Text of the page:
Superposition. Quantum objects can be in more than one state at the same time, a situation depicted by Schrödinger’s cat, a fictional feline that is simultaneously alive and dead. For example, a qubit can represent the values 0 and 1 simultaneously, whereas classical bits can only be either a 0 or a 1.
Entanglement. When qubits are entangled, they form a connection to each other that survives no matter the distance between them. A change to one qubit will alter its entangled twin, a finding that baffled even Einstein, who called entanglement “spooky action at a distance”.
Types of qubits. At the core of the quantum computer is the qubit, a quantum bit of information typically made from a particle so small that it exhibits quantum properties rather than obeying the classical laws of physics that govern our everyday lives. Several types of qubits are in development:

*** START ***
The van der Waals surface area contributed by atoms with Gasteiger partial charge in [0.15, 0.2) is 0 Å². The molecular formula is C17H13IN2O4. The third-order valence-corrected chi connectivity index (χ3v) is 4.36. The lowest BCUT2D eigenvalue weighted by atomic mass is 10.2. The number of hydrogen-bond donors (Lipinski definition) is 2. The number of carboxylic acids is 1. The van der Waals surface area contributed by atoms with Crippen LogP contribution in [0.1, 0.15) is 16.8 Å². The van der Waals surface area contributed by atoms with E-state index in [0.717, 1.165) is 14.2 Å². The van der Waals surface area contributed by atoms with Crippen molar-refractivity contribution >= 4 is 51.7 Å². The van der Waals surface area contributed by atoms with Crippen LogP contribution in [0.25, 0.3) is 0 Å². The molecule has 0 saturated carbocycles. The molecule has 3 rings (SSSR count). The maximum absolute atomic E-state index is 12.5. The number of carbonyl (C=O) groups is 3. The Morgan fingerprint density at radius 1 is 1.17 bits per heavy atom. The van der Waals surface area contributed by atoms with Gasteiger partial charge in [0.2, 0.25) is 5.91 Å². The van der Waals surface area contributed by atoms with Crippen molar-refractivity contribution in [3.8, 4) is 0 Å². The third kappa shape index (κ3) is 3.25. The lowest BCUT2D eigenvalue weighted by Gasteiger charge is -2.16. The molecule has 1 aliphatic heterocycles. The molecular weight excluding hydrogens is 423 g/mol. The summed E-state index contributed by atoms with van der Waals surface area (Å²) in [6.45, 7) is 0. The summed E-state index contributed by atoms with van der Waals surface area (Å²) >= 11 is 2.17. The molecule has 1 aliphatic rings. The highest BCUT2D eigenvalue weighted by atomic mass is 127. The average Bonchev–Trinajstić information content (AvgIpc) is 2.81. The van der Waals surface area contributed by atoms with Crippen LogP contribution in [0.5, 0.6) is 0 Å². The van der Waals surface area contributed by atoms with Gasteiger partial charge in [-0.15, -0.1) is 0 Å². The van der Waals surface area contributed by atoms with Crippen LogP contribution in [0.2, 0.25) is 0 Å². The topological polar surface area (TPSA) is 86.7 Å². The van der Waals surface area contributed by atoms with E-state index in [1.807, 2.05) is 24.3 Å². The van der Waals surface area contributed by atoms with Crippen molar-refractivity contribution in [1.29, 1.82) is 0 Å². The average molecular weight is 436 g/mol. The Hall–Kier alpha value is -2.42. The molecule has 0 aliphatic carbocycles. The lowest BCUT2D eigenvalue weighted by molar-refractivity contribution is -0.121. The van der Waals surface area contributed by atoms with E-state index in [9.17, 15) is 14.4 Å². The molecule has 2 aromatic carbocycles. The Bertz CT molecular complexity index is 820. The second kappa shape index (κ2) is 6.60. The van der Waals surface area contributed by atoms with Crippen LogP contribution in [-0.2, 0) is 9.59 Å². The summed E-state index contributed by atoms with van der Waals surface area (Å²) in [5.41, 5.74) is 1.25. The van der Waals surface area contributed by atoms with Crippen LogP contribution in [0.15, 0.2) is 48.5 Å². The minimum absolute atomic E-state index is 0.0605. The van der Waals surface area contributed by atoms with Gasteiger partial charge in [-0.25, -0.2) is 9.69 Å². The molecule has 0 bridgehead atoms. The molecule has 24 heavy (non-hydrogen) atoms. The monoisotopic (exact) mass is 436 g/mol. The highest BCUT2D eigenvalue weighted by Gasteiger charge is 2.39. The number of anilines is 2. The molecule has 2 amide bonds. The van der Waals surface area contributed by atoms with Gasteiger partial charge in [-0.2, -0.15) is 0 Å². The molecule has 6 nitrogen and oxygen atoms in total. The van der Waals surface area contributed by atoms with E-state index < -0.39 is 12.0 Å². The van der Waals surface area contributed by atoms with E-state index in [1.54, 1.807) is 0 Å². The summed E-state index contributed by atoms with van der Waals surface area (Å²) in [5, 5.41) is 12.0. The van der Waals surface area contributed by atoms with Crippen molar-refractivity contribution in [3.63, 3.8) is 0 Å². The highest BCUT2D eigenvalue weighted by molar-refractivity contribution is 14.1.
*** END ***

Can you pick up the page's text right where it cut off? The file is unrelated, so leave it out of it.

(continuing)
- Superconducting qubits, or transmons. Already in use in prototype computers made by Google, IBM and others, these qubits are made from superconducting electrical circuits.
- Trapped atoms. Atoms trapped in place by lasers can behave as qubits. Trapped ions (charged atoms) can also act as qubits.
- Silicon spin qubits. An up-and-coming technology involves trapping electrons in silicon chambers to manipulate a quantum property known as spin.
- Topological qubits. Still quite early in development, quasi-particles called Majorana fermions, which exist in certain materials, have the potential for use as qubits.
Even with these definitions, conceptualizing the notion quantum computing and entanglement is a difficult task as it is encompasses an enigmatic world of sub-atomic physics. David Awschalom, a senior scientist at Argonne and professor at the University of Chicago’s Pritzker School of Molecular Engineering, explains that in the quantum world nature “behaves very differently — In this quantum world, particles can exist in multiple states at the same time, like on and off but simultaneously. And they can be entangled, that is, they can share information with one another—even over long distances and even without a physical connection.”